Neviim Tovim, blogs by Gillian Gould Lazarus

Posts Tagged ‘divine retribution

This is one of the most difficult readings in the Torah and it bears a resemblance to an equally difficult passage in Deuteronomy, which likewise lists the punishments due to the people of Israel, if they reject God and His commandments and follow the gods of the neighbouring peoples. They are known by the Hebrew word Tochechot, which means ‘warnings.’ The preceding verses are a series of blessings which God will bestow if the people keep His commandments, so the passage which we are going to read is a counterbalance – the stick and not the carrot.

The blessings, like the punishments, are collective and it is the people, rather than individuals, who are spoken of as being faithful to God or turning away from Him. In fact, all the warnings are in the second person plural, being addressed to all Israel.

The bottom line is God’s warning that He will punish the people with famine to the extent that they will have recourse to cannibalism. The scriptural author must have had experience of famine, indirect if not direct, as he or she was aware that cannibalism is sometimes a consequence of famine.

Can this be our conception of God? Or is it recognizable as human interpretation of catastrophe, where disaster is seen as the retribution of God and the wages of sin?

Bechukkotai threatens other punishments: exile, subjugation by enemies, sickness, weakness and terror. We find in this Torah reading the saying ‘The sound of a driven leaf shall pursue [those left among you] and they shall flee as in flight from the sword and fall, with none pursuing.’

Then the tone changes. So deep is the abyss that is threatened, that up is now the only possible direction. The sins of Israel will be expiated by confession and suffering, and God will remember his covenant with the Patriarchs. The patriarchs are named here as Jacob, Isaac and Abraham, reversing the usual order. The first named, Jacob, stands for Israel more so than Abraham or Isaac, from whom other nations besides Israel are descended.

This passage suits the temperament of at least two kinds of reader. There are those who make a superstitious connection between catastrophe and retribution. Then there are the critics of bible and particularly Tanakh, who denounce the cruelty of what they often call ‘the God of the Old Testament.’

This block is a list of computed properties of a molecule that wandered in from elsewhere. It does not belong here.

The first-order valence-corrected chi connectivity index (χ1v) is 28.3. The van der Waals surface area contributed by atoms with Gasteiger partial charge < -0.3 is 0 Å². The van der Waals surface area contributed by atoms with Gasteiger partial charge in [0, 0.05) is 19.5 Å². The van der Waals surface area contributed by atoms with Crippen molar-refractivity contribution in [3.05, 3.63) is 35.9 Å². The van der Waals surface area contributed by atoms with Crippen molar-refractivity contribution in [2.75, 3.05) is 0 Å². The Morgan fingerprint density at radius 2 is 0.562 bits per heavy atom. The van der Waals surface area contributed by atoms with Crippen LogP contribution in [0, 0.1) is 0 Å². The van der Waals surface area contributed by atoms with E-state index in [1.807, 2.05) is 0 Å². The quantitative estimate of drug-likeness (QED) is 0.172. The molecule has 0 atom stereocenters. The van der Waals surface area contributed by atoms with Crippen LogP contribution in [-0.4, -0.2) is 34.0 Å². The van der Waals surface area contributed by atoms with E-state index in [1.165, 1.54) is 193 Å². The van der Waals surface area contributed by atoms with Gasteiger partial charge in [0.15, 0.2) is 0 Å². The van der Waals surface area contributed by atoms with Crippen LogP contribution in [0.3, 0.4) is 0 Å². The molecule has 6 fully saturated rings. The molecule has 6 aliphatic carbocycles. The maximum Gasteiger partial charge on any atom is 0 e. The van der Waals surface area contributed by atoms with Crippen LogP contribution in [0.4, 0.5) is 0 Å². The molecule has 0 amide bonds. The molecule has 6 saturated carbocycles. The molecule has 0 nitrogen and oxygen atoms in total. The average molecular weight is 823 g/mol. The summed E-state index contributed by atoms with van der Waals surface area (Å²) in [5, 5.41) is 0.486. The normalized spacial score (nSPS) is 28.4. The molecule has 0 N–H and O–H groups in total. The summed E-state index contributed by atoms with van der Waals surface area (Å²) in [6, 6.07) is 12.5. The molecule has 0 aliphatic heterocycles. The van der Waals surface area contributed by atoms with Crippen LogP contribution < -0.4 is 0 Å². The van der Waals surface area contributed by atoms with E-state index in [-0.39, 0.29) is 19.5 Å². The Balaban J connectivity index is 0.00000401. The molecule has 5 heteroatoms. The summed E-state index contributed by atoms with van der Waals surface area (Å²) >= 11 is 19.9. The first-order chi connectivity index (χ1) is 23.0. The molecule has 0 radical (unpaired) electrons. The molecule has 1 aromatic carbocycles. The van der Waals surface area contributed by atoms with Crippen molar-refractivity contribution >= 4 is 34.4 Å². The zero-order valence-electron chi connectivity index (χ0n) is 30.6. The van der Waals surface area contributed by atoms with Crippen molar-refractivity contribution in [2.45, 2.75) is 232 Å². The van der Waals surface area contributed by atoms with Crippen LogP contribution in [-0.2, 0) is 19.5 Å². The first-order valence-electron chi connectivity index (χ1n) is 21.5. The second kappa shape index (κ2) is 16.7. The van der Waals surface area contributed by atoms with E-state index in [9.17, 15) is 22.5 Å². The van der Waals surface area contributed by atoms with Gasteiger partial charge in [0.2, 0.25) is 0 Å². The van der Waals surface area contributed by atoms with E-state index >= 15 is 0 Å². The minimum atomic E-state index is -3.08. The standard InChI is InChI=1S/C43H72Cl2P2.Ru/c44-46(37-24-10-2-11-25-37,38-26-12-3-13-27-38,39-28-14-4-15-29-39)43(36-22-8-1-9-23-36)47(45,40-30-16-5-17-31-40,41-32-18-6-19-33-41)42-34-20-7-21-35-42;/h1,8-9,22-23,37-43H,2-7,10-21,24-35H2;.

How can we say those interpretations are unreasonable, given the text, in black and white, on our sefer Torah?

I am not able to answer this, but I can see that the first view, of extreme punishment being deserved, tends to be favourable to cruelty; the second view is certainly critical of cruelty but it is perhaps a facile way of reading of scripture.

There is in today’s Torah portion a binary division: reward and punishment, good and evil, strength and weakness, remembering and forgetting.

It reflects a noticeably binary or dual aspect to the stories of Genesis, with its pairs of brothers from Cain and Abel onwards and the adversarial pairing of women: Sarah and Hagar, Rachel and Leah, and the less famous Adah and Zillah, before the flood. We see it too in the story of the raven and the dove sent out by Noah. In the sacrificial system of Leviticus, we find pairs of birds and pairs of goats; one is chosen for sacrifice, the other discarded and sent away, not unlike Cain and Ishmael, the discarded partners of Abel and Isaac who, each in his own way, is associated with acceptable sacrifice. Here, in Bechukkotai, we have blessings and curses in close juxtaposition.

My view is that our reading of the Torah should be informed by a perception of grey areas and in-between realities. Enlightened interpretation of scriptural texts has been a characteristic of the modern age, if you regard the modern age as beginning around the time of the seventeenth century, when the Jewish philosopher Spinoza got into trouble for his non-literal interpretation of the bible.

There is great complexity in our politics, our ethics, our wars, our relationship with God and, above all, our perception of cause and effect. The Torah is indeed our inheritance and I think it’s desirable that we read all of it, but we should read it carefully. The tradition is to read these reproofs in an undertone and in orthodox tradition, as a single aliyah. Adam Frankenberg, a rabbinical student at LBC, writes:

All the curses are read within one aliyah and verses which are not curses are read before and after them, which not only means that reading them is completed as quickly as possible but also that the curses themselves are not blessed.

It seems to me that, if we are going to read this passage, that is the way to read it.

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